Is Texas Actually Going to SECEDE from the Union?

Screen Shot 2016-04-19 at 4.11.41 PM

Short answer is no, but there are over 10 counties in the state that are trying to make it happen; which is far more than the 1 that was standing alone before.

When Texas Republicans assemble for their state convention next month, it’s possible they will debate whether Texas should secede from the United States.

There’s almost no chance Texas Republicans will actually vote in favor of seceding, mind you — not least because most of the party wants nothing to do with this — but the fact we’re even mentioning secession and the Texas GOP convention in the same sentence suggests that the once-fringe movement has become a priority for at least some conservative grass-roots Texans.

Trending: Racism: Singer Tells White Audience to ‘Move to the Back’, Gets Unexpected Reaction

To be sure, that seems to be a relatively small group. The Texas secession movement says 22 out of the 270 county GOP conventions passed some kind of independence resolution this spring. A party official said he’d be “surprised if that were the case, and the Houston Chronicle was able to confirm only 10 counties. But 10 is a lot more than the one county that passed an independence resolution in 2012.

Texas Republicans say these independence resolutions are just a handful of tens of thousands various resolutions to be considered at their convention. But it does seem like the secession movement is growing, or at least organizing, and may have become become too big for party officials to ignore.

“It’s cropped up in a major way just in this last year,” Paul Simpson, chairman of the Republican Party of Harris County, told the Houston Chronicle.

Here’s a rundown of what you should know about it:

First, some history

Let’s boil down Texas history in two paragraphs:

In 1836, a scrappy Texas won its independence from Mexico in a bloody war (Remember the Alamo?). The newly minted Republic of Texas experimented with running itself as its own country before going broke and voting to join the United States.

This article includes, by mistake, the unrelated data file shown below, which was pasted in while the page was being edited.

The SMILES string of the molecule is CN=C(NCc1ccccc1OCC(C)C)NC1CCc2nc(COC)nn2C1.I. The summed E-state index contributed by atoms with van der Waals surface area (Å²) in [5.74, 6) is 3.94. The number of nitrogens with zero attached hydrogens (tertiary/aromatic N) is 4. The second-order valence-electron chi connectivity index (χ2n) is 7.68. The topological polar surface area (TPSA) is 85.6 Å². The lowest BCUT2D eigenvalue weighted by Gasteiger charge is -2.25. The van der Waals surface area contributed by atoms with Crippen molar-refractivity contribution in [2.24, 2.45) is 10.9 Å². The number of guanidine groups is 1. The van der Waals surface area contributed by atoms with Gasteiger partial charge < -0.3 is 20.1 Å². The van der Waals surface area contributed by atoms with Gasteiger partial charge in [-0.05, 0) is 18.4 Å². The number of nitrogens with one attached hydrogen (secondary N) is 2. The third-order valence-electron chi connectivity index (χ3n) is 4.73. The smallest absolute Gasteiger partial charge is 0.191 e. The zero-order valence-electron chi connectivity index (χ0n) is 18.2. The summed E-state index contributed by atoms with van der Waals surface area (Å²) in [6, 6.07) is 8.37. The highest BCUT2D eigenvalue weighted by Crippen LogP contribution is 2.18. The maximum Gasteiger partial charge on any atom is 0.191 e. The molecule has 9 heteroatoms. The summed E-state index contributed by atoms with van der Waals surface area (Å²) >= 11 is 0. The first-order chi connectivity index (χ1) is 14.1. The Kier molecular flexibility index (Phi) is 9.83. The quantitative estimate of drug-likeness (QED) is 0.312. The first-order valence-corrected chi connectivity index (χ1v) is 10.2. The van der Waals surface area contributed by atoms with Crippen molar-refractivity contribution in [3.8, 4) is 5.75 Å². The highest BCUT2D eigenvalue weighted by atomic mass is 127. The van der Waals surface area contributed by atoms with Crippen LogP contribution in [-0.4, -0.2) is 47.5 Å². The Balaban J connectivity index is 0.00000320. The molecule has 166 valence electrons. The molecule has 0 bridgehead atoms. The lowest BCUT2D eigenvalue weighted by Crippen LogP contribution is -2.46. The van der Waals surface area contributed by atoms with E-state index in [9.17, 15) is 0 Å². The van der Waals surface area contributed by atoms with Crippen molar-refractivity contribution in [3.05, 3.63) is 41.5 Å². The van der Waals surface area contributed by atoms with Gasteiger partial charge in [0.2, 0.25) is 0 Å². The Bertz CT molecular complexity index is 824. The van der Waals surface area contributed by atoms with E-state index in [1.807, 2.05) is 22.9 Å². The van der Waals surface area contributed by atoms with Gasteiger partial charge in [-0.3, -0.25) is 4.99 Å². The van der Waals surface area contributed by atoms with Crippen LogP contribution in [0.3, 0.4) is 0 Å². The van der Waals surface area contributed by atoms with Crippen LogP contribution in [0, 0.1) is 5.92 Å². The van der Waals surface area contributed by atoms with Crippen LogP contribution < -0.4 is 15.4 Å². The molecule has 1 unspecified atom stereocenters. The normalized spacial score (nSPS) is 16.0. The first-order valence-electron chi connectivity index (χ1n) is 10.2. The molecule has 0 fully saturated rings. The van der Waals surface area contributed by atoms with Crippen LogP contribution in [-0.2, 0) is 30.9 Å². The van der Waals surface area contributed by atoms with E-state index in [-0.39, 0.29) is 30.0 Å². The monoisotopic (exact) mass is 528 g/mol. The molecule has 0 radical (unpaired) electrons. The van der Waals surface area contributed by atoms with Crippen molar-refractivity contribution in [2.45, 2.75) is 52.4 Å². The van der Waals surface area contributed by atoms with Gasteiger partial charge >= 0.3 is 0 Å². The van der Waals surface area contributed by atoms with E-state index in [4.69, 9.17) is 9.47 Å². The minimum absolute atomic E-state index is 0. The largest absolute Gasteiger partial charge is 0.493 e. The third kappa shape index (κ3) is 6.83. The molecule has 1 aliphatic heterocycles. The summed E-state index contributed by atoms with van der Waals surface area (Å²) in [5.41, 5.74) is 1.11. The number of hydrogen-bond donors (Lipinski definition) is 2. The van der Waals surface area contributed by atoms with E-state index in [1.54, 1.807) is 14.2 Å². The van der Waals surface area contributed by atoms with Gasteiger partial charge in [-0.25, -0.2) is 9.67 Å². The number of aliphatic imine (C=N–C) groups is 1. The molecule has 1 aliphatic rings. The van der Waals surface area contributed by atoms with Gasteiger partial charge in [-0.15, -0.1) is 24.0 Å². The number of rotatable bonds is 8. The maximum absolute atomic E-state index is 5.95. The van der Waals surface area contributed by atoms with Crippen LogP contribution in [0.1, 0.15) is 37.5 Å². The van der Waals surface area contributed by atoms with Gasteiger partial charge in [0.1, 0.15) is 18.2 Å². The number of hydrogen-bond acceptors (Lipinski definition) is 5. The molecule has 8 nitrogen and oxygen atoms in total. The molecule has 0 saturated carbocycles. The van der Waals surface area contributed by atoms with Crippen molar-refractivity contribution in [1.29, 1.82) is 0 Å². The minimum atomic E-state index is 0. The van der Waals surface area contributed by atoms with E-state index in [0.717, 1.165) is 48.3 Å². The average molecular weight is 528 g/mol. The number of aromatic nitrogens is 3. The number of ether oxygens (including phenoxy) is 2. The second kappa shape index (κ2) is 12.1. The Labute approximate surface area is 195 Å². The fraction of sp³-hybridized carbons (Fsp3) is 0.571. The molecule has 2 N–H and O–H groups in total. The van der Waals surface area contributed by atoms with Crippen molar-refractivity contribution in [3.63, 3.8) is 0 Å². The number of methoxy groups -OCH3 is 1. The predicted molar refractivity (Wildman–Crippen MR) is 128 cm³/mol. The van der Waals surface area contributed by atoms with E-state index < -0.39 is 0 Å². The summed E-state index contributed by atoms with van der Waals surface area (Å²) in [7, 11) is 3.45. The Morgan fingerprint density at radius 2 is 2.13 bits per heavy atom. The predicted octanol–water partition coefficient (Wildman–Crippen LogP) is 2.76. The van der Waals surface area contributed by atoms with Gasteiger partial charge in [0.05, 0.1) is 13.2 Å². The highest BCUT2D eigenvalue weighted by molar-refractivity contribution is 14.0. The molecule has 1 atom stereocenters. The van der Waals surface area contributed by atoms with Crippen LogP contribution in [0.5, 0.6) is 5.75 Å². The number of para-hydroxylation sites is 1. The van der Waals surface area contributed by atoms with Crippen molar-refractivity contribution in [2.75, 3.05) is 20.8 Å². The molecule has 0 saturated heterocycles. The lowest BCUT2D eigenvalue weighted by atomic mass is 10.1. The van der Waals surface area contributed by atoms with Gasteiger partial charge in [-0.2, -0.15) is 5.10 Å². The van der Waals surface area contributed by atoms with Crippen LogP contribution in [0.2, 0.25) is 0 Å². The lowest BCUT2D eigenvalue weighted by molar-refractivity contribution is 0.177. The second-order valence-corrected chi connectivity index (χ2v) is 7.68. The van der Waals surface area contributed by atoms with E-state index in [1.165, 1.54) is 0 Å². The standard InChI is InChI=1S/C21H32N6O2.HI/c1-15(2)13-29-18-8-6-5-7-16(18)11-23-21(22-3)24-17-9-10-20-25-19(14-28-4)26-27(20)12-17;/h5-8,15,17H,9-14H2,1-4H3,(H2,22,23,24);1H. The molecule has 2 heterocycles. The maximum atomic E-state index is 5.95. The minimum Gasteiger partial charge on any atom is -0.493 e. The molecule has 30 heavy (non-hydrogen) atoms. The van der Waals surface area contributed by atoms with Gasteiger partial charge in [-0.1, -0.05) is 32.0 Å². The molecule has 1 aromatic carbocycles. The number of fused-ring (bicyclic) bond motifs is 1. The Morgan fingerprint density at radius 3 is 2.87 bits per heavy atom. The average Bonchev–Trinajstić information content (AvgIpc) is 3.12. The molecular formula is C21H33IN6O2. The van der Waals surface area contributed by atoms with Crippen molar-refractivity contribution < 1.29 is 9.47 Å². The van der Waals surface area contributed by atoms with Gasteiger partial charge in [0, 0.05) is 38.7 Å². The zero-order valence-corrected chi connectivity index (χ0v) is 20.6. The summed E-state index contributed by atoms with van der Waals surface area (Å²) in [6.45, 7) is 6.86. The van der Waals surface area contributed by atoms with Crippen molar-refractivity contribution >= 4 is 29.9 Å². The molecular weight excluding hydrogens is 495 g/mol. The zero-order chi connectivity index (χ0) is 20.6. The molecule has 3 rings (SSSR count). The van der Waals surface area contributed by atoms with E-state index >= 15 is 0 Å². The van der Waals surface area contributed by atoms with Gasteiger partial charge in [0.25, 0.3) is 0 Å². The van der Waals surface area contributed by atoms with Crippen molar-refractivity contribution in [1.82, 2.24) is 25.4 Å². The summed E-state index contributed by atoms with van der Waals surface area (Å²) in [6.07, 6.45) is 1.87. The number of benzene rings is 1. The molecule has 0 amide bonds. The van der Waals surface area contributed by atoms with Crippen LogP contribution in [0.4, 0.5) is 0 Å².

In 1861, Texans voted to secede and join the Confederacy during the Civil War. When the war was over, the Supreme Court decided — in a case brought by none other than Texas — that states can’t secede unilaterally and any attempt to do so will be “absolutely null.”

Here’s what modern-day secessionism looks like

As Texas’s earlier history makes clear, a variant of the Texas secession movement has refused to die. It has ebbed and flowed in Texas for the 150 years since. The modern secession movement revved up again in the 1990s under a controversial leader, Richard Lance McLaren, who took a more violent tack to get his point across — including kidnapping. He is currently serving a 99-year prison sentence related to that incident.

The Texas Nationalist Movement took over from there and has advocated a more political approach. They’ve attempted to get language advocating for secession on GOP primary ballots, and every four years, they’ve tried to prod a skeptical and reluctant Texas Republican Party into debating secession at its state convention.

So what’s going to happen at the state party convention?

The Houston Chronicle’s Dylan Baddour wrote that the fact that at least 10 counties are coming to the state convention supporting independence resolutions makes it difficult for party leaders to sweep this under the rug. It’s possible there will be some kind of a vote on the floor.

But if it comes to that, party leaders will probably try to keep the vote as quiet and dispense with it as quickly as possible. It almost certainly won’t pass, and it almost certainly won’t become part of the party’s official platform.

Still, it’s impressive the secession movement has made it this far. Then again, it’s had 200-odd years to practice pitching this.


Join the conversation!

We have no tolerance for comments containing violence, racism, vulgarity, profanity, all caps, or discourteous behavior. Thank you for partnering with us to maintain a courteous and useful public environment where we can engage in reasonable discourse.